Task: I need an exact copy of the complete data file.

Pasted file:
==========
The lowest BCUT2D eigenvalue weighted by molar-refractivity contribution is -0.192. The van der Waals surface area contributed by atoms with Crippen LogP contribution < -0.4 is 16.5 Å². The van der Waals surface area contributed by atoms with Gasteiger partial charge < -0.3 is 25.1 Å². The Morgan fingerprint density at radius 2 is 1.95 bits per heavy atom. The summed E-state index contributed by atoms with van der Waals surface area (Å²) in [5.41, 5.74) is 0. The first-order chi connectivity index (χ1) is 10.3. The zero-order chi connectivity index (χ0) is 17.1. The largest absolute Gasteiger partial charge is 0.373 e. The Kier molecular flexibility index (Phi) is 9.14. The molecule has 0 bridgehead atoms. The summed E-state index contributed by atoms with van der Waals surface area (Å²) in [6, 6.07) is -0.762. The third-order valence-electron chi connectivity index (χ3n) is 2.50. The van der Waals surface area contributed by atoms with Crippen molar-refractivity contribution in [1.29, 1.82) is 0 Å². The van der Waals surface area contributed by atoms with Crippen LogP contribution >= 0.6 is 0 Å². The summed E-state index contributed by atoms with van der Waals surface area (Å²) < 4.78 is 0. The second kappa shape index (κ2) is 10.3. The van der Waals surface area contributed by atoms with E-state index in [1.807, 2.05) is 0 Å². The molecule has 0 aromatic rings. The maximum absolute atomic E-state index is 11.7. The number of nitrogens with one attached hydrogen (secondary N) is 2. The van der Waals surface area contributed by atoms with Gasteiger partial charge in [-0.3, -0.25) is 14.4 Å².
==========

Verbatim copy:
The lowest BCUT2D eigenvalue weighted by molar-refractivity contribution is -0.192. The van der Waals surface area contributed by atoms with Crippen LogP contribution < -0.4 is 16.5 Å². The van der Waals surface area contributed by atoms with Gasteiger partial charge < -0.3 is 25.1 Å². The Morgan fingerprint density at radius 2 is 1.95 bits per heavy atom. The summed E-state index contributed by atoms with van der Waals surface area (Å²) in [5.41, 5.74) is 0. The first-order chi connectivity index (χ1) is 10.3. The zero-order chi connectivity index (χ0) is 17.1. The largest absolute Gasteiger partial charge is 0.373 e. The Kier molecular flexibility index (Phi) is 9.14. The molecule has 0 bridgehead atoms. The summed E-state index contributed by atoms with van der Waals surface area (Å²) in [6, 6.07) is -0.762. The third-order valence-electron chi connectivity index (χ3n) is 2.50. The van der Waals surface area contributed by atoms with Crippen molar-refractivity contribution in [1.29, 1.82) is 0 Å². The van der Waals surface area contributed by atoms with Crippen LogP contribution >= 0.6 is 0 Å². The summed E-state index contributed by atoms with van der Waals surface area (Å²) < 4.78 is 0. The second kappa shape index (κ2) is 10.3. The van der Waals surface area contributed by atoms with E-state index in [1.807, 2.05) is 0 Å². The molecule has 0 aromatic rings. The maximum absolute atomic E-state index is 11.7. The number of nitrogens with one attached hydrogen (secondary N) is 2. The van der Waals surface area contributed by atoms with Gasteiger partial charge in [-0.3, -0.25) is 14.4 Å².